Conscious Leadership

Commander or Catalyst

Written by Charlie Efford

A few weeks ago I had a compelling urge to offer leadership to a group I was working with. I was experiencing a leadership vacuum in the room and realised that I was being sucked into the void. I wasn’t the leader of this group and they hadn’t asked me to take over – and yet I felt they really wanted someone to step up. I resisted the urge for all of ten minutes and then found myself in the chair. They all looked to me, and I could so easily have manoeuvred myself into position. I chose not to .

Instead of taking over I shared my feelings and wondered (out loud) what was going on. This prompted a healthy discussion about what the group was looking for and how they were going to move forward. It got me off the hook and made me think about what kind of leadership was appropriate in these situations.

If I was the appointed leader, things would have been simple. I could have found out what was going on, explored who could do what and then given some direction and guidance (consultatively of course).

Metaphorically, I would have taken control of the ship. It would have swung onto a new course and all would be well – or would it? The crew could have relaxed and set about their duties knowing that an experienced commander was at the helm, but would they have been better off?

From the organisation’s point of view – the answer was probably yes – in the short term. From the individual’s point of view – I would argue – no.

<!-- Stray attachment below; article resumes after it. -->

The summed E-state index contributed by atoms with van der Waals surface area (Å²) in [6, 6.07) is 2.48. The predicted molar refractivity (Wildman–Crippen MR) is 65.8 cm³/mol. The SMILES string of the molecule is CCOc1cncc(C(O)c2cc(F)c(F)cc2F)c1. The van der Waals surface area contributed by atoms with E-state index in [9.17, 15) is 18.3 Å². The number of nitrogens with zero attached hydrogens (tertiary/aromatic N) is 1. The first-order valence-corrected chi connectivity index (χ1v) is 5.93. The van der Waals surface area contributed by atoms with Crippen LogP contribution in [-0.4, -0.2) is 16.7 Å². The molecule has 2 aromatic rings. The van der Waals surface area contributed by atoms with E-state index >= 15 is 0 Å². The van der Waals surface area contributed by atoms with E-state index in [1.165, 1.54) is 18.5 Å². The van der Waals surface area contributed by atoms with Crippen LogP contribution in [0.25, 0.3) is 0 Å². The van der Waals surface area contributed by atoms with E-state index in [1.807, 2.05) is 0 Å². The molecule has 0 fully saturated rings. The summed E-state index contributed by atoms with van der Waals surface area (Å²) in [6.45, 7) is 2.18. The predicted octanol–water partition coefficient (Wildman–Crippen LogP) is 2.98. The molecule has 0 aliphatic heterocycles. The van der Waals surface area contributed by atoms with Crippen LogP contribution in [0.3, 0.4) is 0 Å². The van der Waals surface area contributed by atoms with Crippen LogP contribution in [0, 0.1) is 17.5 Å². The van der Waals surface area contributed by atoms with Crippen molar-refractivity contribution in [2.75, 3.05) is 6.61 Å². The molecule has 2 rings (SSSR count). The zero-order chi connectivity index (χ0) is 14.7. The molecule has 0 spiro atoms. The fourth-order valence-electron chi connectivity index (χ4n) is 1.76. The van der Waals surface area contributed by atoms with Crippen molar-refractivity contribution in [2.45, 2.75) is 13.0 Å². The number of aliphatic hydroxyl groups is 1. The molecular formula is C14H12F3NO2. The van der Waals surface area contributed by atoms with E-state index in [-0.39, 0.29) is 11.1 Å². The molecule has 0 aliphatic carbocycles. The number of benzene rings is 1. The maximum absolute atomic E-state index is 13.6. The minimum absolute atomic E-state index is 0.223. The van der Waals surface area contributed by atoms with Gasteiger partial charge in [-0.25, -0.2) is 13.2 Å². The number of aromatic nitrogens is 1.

Next time a leadership crisis came up, the team would have been plunged back into the same position; doing their best and looking around for some direction. My stepping into the leadership void would have been a short term solution. The team would not have had the chance to learn by taking on some of the responsibility for running their organisation. Looking back, I hope that bringing my feelings into awareness enabled the team to have this opportunity.

For many leaders, the desire to provide firm strong leadership and “get a grip” would have been overwhelming (as it nearly was for me). When our top leaders falter they are taunted with this cry by the media. It is the model we are used to. The vast majority of the world’s population have acquiesced to authority and have known their place. I think this is changing. It means that those in leadership positions will have to change too.

If I am honest, I couldn’t resist the leadership vacuum that materialised in the group. I did step in but not in the conventional way. By expanding the level of consciousness and understanding in the room, I provided an opportunity for the team, to grow. They filled the void themselves and in the process created a far better outcome than I ever could by taking over.

I realised I could lead effectively as a catalyst and that I didn’t always need to be a commander. I suspect I will swap my “leading light” for a “catalytic spark” more and more as time goes on.

About the author

Charlie Efford

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